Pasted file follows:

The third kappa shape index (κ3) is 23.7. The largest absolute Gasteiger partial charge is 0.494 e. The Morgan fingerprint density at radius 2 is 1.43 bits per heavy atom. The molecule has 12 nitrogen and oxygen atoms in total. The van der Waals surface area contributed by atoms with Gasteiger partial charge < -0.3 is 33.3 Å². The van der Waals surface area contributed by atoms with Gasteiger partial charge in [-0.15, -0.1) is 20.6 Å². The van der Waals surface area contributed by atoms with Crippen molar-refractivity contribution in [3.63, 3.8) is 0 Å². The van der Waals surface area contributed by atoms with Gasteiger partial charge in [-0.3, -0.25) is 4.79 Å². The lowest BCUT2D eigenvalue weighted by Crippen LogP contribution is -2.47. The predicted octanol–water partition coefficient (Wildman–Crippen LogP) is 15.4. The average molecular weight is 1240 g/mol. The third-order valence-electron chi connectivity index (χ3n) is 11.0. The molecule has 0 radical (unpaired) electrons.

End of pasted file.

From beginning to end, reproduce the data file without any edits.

The third kappa shape index (κ3) is 23.7. The largest absolute Gasteiger partial charge is 0.494 e. The Morgan fingerprint density at radius 2 is 1.43 bits per heavy atom. The molecule has 12 nitrogen and oxygen atoms in total. The van der Waals surface area contributed by atoms with Gasteiger partial charge < -0.3 is 33.3 Å². The van der Waals surface area contributed by atoms with Gasteiger partial charge in [-0.15, -0.1) is 20.6 Å². The van der Waals surface area contributed by atoms with Crippen molar-refractivity contribution in [3.63, 3.8) is 0 Å². The van der Waals surface area contributed by atoms with Gasteiger partial charge in [-0.3, -0.25) is 4.79 Å². The lowest BCUT2D eigenvalue weighted by Crippen LogP contribution is -2.47. The predicted octanol–water partition coefficient (Wildman–Crippen LogP) is 15.4. The average molecular weight is 1240 g/mol. The third-order valence-electron chi connectivity index (χ3n) is 11.0. The molecule has 0 radical (unpaired) electrons.